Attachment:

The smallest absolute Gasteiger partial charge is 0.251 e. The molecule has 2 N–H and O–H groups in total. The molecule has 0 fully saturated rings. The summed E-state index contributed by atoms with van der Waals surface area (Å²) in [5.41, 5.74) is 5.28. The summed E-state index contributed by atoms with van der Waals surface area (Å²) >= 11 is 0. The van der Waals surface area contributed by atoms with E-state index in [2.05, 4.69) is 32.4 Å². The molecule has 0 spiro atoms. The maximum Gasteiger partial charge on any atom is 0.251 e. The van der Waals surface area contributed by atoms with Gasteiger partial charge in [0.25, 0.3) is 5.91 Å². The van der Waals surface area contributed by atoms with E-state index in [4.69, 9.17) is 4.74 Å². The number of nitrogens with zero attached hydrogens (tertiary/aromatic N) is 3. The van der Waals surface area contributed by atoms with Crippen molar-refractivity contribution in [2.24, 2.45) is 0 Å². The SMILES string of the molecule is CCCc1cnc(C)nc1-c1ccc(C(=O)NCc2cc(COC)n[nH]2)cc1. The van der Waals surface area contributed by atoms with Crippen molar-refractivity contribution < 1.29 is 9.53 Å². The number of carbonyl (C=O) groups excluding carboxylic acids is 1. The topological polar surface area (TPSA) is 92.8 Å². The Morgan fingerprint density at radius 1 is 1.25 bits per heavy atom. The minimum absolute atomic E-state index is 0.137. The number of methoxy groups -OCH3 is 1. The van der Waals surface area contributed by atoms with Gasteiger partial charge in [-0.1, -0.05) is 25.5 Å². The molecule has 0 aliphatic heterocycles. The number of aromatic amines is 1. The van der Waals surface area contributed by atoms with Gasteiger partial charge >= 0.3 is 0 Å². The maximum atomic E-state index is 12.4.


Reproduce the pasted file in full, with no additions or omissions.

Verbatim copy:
The smallest absolute Gasteiger partial charge is 0.251 e. The molecule has 2 N–H and O–H groups in total. The molecule has 0 fully saturated rings. The summed E-state index contributed by atoms with van der Waals surface area (Å²) in [5.41, 5.74) is 5.28. The summed E-state index contributed by atoms with van der Waals surface area (Å²) >= 11 is 0. The van der Waals surface area contributed by atoms with E-state index in [2.05, 4.69) is 32.4 Å². The molecule has 0 spiro atoms. The maximum Gasteiger partial charge on any atom is 0.251 e. The van der Waals surface area contributed by atoms with Gasteiger partial charge in [0.25, 0.3) is 5.91 Å². The van der Waals surface area contributed by atoms with E-state index in [4.69, 9.17) is 4.74 Å². The number of nitrogens with zero attached hydrogens (tertiary/aromatic N) is 3. The van der Waals surface area contributed by atoms with Crippen molar-refractivity contribution in [2.24, 2.45) is 0 Å². The SMILES string of the molecule is CCCc1cnc(C)nc1-c1ccc(C(=O)NCc2cc(COC)n[nH]2)cc1. The van der Waals surface area contributed by atoms with Crippen molar-refractivity contribution < 1.29 is 9.53 Å². The number of carbonyl (C=O) groups excluding carboxylic acids is 1. The topological polar surface area (TPSA) is 92.8 Å². The Morgan fingerprint density at radius 1 is 1.25 bits per heavy atom. The minimum absolute atomic E-state index is 0.137. The number of methoxy groups -OCH3 is 1. The van der Waals surface area contributed by atoms with Gasteiger partial charge in [-0.1, -0.05) is 25.5 Å². The molecule has 0 aliphatic heterocycles. The number of aromatic amines is 1. The van der Waals surface area contributed by atoms with Gasteiger partial charge >= 0.3 is 0 Å². The maximum atomic E-state index is 12.4.